Sir Arthur was an indefatigable campaigner for nature conservation and various environmental causes. He was a vocal crusader to protect Sri Lanka’s coral reefs, which were being threatened by illicit mining and was instrumental in persuading the Government to declare Hikkaduwa as the country’s first marine sanctuary. He lent his voice to the campaign to save the island’s elephants from extinction, as well as calling for the use of renewable sources of energy. In fact, the second of his three wishes, which he expressed on his 90th birthday, was his earnest desire for humanity to give up its addiction to oil and adopt clean energy sources. He said “Climate change has now added a new sense of urgency. Our civilization depends on energy, but we cannot allow oil and coal to slowly bake our planet.”
Sir Arthur was decorated with many prestigious honours and accolades by his adopted homeland. In 2005, he was conferred the highest civilian award – “Sri Lanka Abhimanaya” (Pride of Sri Lanka) for his exceptionally outstanding and most distinguished service to the nation. In the same year, the National Arts Council bestowed on him the “Sahithyaratna” (Gem of Literature) lifetime achievement award and in 1986, the President awarded him the title “Vidya Jothi” (Luminary of Science).
President Mahinda Rajapaksa’s administration has drawn inspiration from the efforts of Sir Arthur to develop Science and Technology in Sri Lanka. The Mahinda Chinthana policy statement of the Government speaks of plans to increase the national IT literacy from 20% to 60%. A programme for the development of small and medium scale industries to manufacture computer hardware has also been proposed with foreign collaboration as well as plans to increase the number of computer software engineers and IT professionals, in order to make Sri Lanka a regional centre for IT Dissemination Networks in Asia.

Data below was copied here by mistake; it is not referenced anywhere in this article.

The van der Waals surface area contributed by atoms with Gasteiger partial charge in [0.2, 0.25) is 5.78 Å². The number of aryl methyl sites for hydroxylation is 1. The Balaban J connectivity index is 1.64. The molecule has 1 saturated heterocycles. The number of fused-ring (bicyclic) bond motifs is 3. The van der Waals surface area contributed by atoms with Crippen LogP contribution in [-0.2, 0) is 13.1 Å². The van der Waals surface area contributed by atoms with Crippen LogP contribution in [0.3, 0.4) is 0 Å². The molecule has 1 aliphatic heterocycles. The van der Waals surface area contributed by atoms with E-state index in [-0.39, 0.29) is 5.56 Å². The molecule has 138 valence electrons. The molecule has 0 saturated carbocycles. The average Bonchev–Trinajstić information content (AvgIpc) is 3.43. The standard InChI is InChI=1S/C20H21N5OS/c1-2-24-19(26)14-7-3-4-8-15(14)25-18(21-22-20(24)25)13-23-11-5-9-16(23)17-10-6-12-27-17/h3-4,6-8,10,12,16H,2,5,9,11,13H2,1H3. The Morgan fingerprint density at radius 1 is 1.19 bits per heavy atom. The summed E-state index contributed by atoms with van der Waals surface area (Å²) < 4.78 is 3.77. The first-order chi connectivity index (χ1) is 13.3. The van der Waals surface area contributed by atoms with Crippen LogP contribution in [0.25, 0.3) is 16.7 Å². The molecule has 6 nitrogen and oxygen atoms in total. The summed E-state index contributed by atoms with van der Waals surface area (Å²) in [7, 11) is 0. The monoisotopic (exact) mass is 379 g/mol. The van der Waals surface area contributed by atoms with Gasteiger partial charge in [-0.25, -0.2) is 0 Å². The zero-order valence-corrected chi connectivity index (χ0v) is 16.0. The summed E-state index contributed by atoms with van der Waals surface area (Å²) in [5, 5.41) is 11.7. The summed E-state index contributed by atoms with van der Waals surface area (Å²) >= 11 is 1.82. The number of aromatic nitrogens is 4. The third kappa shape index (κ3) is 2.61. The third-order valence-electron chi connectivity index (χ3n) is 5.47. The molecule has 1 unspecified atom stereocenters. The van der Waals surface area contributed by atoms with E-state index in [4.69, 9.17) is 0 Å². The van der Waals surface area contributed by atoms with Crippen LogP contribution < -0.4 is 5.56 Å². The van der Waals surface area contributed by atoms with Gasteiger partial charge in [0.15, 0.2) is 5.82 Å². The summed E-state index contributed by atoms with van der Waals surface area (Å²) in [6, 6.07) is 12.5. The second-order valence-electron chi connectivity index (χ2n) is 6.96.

Speaking on the occasion of Sir Arthur’s 90th birthday celebration, President Mahinda Rajapaksa promised Sir Arthur that his government would do its utmost to make a reality of the last for his three birthday wishes, namely to establish lasting peace in Sri Lanka. However, as Sir Arthur himself acknowledged “But I am aware that peace cannot be just wished - it requires a great deal of hard work, courage and persistence”. The people of Sri Lanka have reposed their faith in President Rajapaksa, who has the tenacity of purpose, the indomitable courage and conviction of mind to stay the course with patience and determination to achieve this noble objective, that all of us so dearly yearn.
President Rajapksa also pledged on that occasion that his administration would initiate work on the commissioning of Sri Lanka’s first satellite. I am sure that the realization of this ambitious vision would have made Sir Arthur truly proud of his adopted homeland.
Through his life and work, Sir Arthur touched the lives of the entire humanity and had carved out a niche for himself in posterity. As a science-fiction icon, his place in history is assured; for Sri Lanka and her people whom he deeply loved, Sir Arthur’s demise has left a void that is hard to fill. His service to the nation will however remain forever etched in the annals of our history.
- Asian Tribune -